You know about tolerance, but that person at the rehab is nonetheless driving you crazy. We all come across annoying people either at our workplace, at the recycling center, in the classroom, group therapy or the town meeting. They carry on and on about the matter at hand with little regard for anyone else who might have something important to contribute.
You secretly want to interrupt the annoying person and tell them to shut up, but of course you don’t. Being polite was hammered into you by your mother and father. When subjected to an unconscious person, you can use the experience for your benefit. First of all, practice patience. What are you gaining with your irritation? For one, it’s probably upping your stress level. For another, are you letting the inclinations of another wreck your perspective or mood?
In addition to practicing patience, you can always work on your self confidence by confronting the annoying person. The polite person in you doesn’t want to confront the person because you don’t want to hurt their feelings. Ask yourself why you are letting another control, or run amuck over your space, time and convenience? What are you afraid of? It could be that you are afraid of using your voice. It could be that you are used to taking the proverbial backseat.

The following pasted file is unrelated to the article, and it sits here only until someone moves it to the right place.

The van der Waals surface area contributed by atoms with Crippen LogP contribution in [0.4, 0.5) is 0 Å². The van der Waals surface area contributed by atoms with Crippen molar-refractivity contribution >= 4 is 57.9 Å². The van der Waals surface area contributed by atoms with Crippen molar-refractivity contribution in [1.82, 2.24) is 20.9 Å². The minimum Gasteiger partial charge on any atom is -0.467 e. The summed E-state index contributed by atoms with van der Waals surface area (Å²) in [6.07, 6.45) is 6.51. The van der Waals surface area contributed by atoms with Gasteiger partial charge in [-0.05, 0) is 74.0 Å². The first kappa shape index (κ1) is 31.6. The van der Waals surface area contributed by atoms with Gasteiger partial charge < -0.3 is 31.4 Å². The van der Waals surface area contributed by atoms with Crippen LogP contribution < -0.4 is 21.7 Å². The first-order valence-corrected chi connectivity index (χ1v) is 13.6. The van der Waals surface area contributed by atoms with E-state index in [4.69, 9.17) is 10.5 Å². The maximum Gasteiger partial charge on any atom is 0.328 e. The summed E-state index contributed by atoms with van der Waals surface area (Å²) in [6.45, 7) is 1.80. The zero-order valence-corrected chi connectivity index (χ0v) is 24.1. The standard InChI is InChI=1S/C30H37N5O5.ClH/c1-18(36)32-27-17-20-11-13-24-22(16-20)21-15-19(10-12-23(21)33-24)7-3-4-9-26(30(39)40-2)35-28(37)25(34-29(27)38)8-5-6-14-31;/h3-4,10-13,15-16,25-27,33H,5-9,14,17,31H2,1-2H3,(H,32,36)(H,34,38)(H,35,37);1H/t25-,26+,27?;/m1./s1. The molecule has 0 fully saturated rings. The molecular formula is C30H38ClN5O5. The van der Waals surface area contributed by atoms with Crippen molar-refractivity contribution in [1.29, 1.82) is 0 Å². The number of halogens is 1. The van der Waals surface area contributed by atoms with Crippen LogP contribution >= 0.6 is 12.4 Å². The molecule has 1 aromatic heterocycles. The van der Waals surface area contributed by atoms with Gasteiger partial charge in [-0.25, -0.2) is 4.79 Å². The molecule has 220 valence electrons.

Your first wanted to tell them to shut up, but of course that wouldn’t be effective. Why not take a chance and tell them how you feel? I sense that you have a lot to say in group, Jane, but I feel uncared for when you don’t let me have a chance to speak myself. Using “I” statements can eliminate the chance for Jane to become defensive. Using “I” statements is about telling the truth, putting the emphasis on your feelings, not Jane’s.
Jane might not even realize she talks incessantly. By speaking up, you are giving her a gift in a gentle and direct manner. The truth often hurts. With that in mind, ask yourself what is it about Jane’s behavior that might resemble your own? Jane, the most annoying person at the rehab, might turn into your best companion and your teacher!
“In the practice of tolerance, one’s enemy is the best teacher.”—Dalai Lama
Serenity Oaks provides an intensive 5 week program to support your sobriety and recovery from addiction. We provide medical support, detox, and other help such as building life skills. Through individualized programs we help you move forward in recovery. Call us to find out how we can help you get started: 844-396-8526.